Stanislaus Joyce, My Brother’s Keeper (London: Faber 1957) - cont. [on Stephen Hero]: ‘This evening, sitting in the kitchen, Jim told me his idea for a novel. It is to be almost autobiographical, and naturally as it comes from Jim, satirical. He is putting a large number of his acquaintances into it, and those Jesuits whom he has known. I don’t think they will like themselves in it. He has [sic] not decided on a title, and again I made most of the suggestions. Finally a title of mine was accepted: Stephen Hero from Jim’s own name in the book, “Stephen Dedalus”.’ (My Brother’s Keeper, 1958; q.p.)

Stanislaus Joyce, My Brother’s Keeper (London: Faber 1957) - on A Portrait: ‘In A Portrait of the Artist, Dedalus speaks of a certain disadvantage at which Irish writers find themselves in using the English language. The very slight differences in the shades of meaning which English words may have for Englishmen can give pause, I fancy, only to Irishmen like Yeats or my brother whose sensibility to words applies extreme tests [...]. In Ireland, a country which has seen revolutions in every generation, there is properly speaking no national tradition. Nothing is stable in the country; nothing is stable in the minds of the people. When the Irish writer begins to write, he has to create his moral world from chaos by himself for himself. Yet, though this is an enormous disadvantage for a host of writers of average talent, it proves to be an enormous advantage for men of original genius, such as Shaw, Yeats or my brother.’ (p.88.)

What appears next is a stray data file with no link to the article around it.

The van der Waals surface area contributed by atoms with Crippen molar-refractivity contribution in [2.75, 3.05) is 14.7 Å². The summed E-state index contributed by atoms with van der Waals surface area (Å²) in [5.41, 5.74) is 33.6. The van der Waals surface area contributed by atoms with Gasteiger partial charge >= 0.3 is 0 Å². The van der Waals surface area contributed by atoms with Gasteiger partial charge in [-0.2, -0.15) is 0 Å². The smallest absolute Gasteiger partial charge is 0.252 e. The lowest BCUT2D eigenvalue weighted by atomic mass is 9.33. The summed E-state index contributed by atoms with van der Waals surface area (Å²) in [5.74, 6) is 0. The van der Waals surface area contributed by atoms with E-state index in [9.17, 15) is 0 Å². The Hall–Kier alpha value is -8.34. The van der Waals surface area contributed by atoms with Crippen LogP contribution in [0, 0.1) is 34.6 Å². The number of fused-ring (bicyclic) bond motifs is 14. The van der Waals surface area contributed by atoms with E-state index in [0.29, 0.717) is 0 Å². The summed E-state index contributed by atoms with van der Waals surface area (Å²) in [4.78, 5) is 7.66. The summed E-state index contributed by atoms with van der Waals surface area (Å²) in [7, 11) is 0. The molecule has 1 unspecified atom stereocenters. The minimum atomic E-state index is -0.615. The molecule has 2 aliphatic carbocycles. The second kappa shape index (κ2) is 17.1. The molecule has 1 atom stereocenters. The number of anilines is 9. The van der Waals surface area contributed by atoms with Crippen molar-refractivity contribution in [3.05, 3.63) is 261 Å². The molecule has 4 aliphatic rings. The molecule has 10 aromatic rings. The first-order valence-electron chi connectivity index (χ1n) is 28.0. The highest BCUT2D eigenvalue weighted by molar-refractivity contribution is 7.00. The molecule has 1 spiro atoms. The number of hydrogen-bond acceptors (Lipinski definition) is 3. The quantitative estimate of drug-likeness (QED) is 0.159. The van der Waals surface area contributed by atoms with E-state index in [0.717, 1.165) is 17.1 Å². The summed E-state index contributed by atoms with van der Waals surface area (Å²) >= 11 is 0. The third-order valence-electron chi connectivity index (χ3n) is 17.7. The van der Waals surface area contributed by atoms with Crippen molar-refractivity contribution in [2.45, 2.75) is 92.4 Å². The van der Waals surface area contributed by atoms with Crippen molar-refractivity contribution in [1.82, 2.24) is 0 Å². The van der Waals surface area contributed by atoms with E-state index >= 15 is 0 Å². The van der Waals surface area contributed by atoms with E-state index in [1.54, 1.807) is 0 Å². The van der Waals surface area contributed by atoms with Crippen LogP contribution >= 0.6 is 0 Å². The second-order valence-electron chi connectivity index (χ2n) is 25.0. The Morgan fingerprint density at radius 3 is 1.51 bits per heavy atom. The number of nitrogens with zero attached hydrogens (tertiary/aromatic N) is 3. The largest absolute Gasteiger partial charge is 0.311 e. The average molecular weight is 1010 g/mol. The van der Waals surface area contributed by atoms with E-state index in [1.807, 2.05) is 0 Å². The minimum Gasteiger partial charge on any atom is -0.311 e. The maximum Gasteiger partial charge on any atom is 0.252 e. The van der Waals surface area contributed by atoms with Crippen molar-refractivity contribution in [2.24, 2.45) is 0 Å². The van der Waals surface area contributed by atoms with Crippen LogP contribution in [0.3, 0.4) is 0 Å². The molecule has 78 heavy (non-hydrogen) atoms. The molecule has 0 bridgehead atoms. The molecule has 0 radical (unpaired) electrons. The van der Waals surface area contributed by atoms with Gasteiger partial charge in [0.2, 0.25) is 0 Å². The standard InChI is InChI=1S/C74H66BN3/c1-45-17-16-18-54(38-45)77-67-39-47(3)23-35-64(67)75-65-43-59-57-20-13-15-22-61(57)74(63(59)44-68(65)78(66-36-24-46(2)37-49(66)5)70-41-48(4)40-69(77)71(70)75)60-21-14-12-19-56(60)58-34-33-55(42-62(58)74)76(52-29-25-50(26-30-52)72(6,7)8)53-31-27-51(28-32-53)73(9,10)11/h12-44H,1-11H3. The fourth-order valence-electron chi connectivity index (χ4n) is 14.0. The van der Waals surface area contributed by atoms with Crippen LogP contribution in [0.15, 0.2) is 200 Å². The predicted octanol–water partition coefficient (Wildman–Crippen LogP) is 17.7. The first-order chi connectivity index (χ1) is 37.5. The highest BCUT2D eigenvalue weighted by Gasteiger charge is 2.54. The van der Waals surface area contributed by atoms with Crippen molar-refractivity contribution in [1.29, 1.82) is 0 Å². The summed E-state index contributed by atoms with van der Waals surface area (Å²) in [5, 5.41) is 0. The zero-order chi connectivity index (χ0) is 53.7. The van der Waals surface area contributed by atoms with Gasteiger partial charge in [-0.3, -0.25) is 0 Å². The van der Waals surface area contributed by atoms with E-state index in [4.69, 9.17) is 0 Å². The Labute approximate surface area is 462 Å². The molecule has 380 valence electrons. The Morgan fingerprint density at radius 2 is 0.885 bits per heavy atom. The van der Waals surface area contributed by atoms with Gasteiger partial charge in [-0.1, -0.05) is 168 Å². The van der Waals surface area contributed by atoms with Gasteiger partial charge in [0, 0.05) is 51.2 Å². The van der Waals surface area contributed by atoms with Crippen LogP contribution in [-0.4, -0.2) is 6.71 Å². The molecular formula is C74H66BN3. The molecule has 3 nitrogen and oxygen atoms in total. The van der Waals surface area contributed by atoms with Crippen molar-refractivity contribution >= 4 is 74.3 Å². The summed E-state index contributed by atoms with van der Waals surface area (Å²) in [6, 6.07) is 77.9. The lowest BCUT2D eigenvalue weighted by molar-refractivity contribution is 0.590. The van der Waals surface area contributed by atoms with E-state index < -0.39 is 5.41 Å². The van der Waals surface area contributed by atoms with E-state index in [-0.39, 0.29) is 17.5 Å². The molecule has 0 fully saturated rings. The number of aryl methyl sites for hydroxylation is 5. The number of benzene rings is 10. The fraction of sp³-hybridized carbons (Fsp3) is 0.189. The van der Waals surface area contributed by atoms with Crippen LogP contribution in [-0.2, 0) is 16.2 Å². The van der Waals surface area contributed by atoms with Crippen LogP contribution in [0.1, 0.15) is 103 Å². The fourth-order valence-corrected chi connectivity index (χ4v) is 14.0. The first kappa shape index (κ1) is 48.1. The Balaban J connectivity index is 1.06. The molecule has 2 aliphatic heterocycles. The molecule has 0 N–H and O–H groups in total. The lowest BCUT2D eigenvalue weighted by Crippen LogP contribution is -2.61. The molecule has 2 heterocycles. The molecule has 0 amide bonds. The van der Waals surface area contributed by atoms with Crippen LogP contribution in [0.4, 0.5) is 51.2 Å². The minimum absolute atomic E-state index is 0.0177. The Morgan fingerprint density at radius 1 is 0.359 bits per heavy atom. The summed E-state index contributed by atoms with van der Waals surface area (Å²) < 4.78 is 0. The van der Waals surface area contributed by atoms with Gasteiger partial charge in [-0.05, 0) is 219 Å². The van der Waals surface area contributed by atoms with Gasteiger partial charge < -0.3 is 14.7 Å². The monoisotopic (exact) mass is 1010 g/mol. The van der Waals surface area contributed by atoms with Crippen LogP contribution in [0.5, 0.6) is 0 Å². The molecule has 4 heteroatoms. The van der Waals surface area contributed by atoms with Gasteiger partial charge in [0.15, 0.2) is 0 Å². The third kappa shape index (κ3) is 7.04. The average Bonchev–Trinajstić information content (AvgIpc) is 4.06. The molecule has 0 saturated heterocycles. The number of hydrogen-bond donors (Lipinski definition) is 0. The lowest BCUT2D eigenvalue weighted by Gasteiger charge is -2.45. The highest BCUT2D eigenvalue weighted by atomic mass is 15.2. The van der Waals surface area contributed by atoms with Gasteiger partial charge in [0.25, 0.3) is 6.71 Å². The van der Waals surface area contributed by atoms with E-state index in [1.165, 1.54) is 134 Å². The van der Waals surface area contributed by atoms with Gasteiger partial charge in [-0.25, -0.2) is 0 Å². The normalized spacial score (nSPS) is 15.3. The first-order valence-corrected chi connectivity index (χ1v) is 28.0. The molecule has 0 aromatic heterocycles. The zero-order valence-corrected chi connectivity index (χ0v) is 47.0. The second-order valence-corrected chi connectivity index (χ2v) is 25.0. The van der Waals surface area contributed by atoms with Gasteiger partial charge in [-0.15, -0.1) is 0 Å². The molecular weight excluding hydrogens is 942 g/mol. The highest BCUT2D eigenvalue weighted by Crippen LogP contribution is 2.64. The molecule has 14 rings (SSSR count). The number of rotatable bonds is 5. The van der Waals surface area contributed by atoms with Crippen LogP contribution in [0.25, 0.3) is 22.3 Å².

Stanislaus Joyce [on Finnegans Wake]: According to Stanislaus, Finnegans Wake was ‘the beginnings of softening of the brain’ (quoted in Ellmann, James Joyce, [rev. edn.] 1982, p.577; quoted in Margot Norris, ed., A Companion to James Joyce’s Ulysses, NY: Bedford Books 1998, [“Biographical and Historical Contexts”], p.16.) Also: ‘I confess I have no better explanation to offer of [his brother’s] triumphant struggle to preserve his rectitude as an artist in the midst of illness and disappointment, in abject poverty and disillusionment, than this, that he who has loved God intensely in his youth will never love anything less. The definition may change, the service abides.’ (Kevin Sullivan, op. cit., p.59; Litz, p.30; end Chap. 1; and Cf. My Brother’s Keeper, NY 1958: ‘the definition may change but the sense of service due to something outside himself sub specie aeternitatis abides’ [quoted in Litz, op. cit., in ftn., p.121.]